There’s an in-fight I never imagined might be happening. One I perhaps should have, between social movements and the charities also supporting their areas of interest. Smaller charities have often been at the heels of their larger counterparts, struggling to keep up financially. However there is a distinction to be made between the two – organisations of social movements and charities – and in an age of misinformation, there’s a new breed of tactics that aren’t always intentional. They share more in common with the corporate and the political than you might expect. But what is its purpose, when the self-serving is really self-preservation and also for the greater good?
On a Wednesday afternoon, in a mindless passing over of my Facebook feed, something controversial lurks from an unlikely source. The local branch of a volunteer-activist movement, (in Cardiff, if you’re interested), shares an info-graphic with the heading “Are you helping beggars? Why Not?” There is merit in this post, of course. There is validty in its assertion over the human right to autonomy – especially over how we spend our money. It asks us to examine our prejudices surrounding homelessness, and it seemingly attempts to correct a culture formed around misinformation. It’s success, and maybe even intention, however, is questionable.
The image representing a figure of homelessness, holding a sign reading “I’m sat on a pavement and you’re not” is captioned with a warning to its reader.
“Please don’t give money to charities, they will only spend it on company cars, plush offices and advertising. Charities are businesses. The Big Issue is a business, with managers on 40K+. Average directors’ salary in the top 100 charities was £255,000 in 2017. Line of Charlie anyone? GIVE MONEY TO THE HOMELESS, THEY ARE JUST AS CAPABLE OF DECIDING WHAT TO SPEND IT ON AS YOU ARE” – Post shared by the group’s Facebook Page on 4/12/18.
This felt, however well intentioned, factually incorrect. It is important to note that the group that shared the post is not a registered charity. It does not masquerade as one. It is by definition, a movement. A social cause reliant on volunteers and voluntary donations of food items. The mission statement behind it being a rejection of the political or governmental organisations that are failing to protect society’s most vulnerable. The work is commendable. It is a consistent presence, carrying out their work once a week in the local area. It is also important to recognise that the post, while shared by the group, was not created or originally posted to Facebook by them.
The group operate as a form of franchise activism. A model where non-profit, independently ran causes all go by the same names in their respective localities. The franchise aspect being the model by which they support their cause. The cause itself is focused on the premise of providing vegan and vegetarian food, for free, cooked and served by a team of volunteers who commit their time once a week (in Cardiff, at least). There is, essentially, no money changing hands. People donate the items required, not the means by which to acquire them.
But does a blanket approach to methods of supporting the vulnerable neglect to acknowledge the challenges we face as a society in the seemingly inescapable grips of austerity?
For context, totaljobs lists the current average charity salary (as of November 2018) as £23,000, with the average salary having fallen £4,449 – that’s 8% – from the previous year. Often charity workers make significantly less money than comparable positions in different sectors. It might be worth pointing out that one can speculate, among other causes, that the fall in average salary, might be in part a result of public trust falling following the OXFAM scandal. However this is, of course, hard to measure accurately – although charities themselves may be able to see a significant difference in levels of monetary donations.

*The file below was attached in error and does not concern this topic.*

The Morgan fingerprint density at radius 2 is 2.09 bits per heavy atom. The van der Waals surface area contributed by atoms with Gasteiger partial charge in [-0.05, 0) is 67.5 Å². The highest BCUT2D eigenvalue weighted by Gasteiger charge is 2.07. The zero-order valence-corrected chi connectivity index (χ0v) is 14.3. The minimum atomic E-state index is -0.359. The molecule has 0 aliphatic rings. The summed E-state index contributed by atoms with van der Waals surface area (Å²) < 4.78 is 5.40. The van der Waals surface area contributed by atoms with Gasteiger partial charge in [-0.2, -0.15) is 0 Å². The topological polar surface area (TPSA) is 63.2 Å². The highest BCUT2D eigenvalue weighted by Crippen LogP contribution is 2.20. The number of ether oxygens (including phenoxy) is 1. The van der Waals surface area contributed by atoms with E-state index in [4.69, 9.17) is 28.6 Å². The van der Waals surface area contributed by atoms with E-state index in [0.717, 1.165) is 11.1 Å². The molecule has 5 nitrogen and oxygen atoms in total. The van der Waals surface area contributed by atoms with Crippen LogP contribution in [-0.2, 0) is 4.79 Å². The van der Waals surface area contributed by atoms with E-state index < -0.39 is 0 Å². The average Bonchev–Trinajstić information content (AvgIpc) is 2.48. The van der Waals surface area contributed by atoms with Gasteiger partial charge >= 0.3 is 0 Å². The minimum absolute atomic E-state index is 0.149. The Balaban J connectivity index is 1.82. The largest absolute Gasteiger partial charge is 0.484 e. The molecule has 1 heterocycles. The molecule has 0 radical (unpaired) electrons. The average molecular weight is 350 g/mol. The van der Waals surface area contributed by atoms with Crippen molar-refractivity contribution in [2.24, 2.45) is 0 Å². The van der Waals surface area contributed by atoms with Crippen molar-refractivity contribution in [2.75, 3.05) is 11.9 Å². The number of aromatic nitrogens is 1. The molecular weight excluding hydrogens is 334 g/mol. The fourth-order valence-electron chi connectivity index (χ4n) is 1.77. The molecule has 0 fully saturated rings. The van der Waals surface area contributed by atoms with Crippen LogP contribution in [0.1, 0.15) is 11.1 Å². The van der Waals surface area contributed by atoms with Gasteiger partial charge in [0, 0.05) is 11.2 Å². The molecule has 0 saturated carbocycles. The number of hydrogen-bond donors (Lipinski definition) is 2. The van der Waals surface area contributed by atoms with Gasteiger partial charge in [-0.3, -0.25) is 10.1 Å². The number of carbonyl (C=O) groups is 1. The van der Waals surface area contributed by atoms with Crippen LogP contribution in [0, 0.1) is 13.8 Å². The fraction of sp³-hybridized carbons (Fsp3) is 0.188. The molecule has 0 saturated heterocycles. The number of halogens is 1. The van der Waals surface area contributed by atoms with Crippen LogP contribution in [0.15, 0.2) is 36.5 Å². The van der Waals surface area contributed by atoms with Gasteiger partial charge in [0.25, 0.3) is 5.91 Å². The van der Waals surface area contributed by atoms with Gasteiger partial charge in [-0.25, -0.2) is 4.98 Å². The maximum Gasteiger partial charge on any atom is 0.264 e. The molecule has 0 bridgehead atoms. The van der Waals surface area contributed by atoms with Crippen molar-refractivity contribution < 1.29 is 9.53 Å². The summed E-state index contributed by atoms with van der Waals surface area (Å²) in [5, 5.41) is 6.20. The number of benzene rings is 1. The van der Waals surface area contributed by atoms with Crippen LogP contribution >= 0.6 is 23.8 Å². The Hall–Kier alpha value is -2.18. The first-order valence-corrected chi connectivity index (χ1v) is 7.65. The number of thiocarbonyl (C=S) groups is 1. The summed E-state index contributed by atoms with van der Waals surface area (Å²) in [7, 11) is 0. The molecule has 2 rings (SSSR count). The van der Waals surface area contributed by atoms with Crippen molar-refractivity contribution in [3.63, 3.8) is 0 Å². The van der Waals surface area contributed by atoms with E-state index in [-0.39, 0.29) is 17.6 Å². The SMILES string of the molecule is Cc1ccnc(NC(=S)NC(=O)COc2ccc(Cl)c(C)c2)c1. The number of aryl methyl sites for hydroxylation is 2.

The post’s assertion around the intentions of organisations such as the Big Issue are also misleading. The magazine makes no secret of its operations as a business. It is a social business, one that provides employment and a means of paying for the services it provides its users. Each “vendor” (as the Big Issue describes them) running their own form of self-employed “micro-business” placing emphasis on the autonomy these vendors have over their earnings.
Perhaps another pressing issue is the suggestion that charity workers should not be able to make a living from their employment. Charities provide crucial work in filling in the gap caused by the huge levels of disparity between funding that government provides society’s most vulnerable and the level of funding actually required. Through their work they also develop expertise in tackling the causes behind these social problems and how to most appropriately handle them.
Without a doubt we should be more aware of where we donate our money, and it is unquestionable that there are positives in seeking to directly help those we are in a position to. But one proposed solution does not diminish or negate the myriad of alternative solutions, or the years of experience and carefully researched expertise in their respective areas that charities have. Nor does it negate the charity worker’s liaison with and advising of political forces. The larger conundrum appears to be how do we tackle the spread of misinformation that can have such a devastating impact on the work done to benefit the lives of those most in need.
Writer’s Note: I do not believe the group to have any malicious intent, nor do I believe they have any obligation to censor their personally held opinions – as such I have chosen not to include their name in the article for fear of harming the good work they do.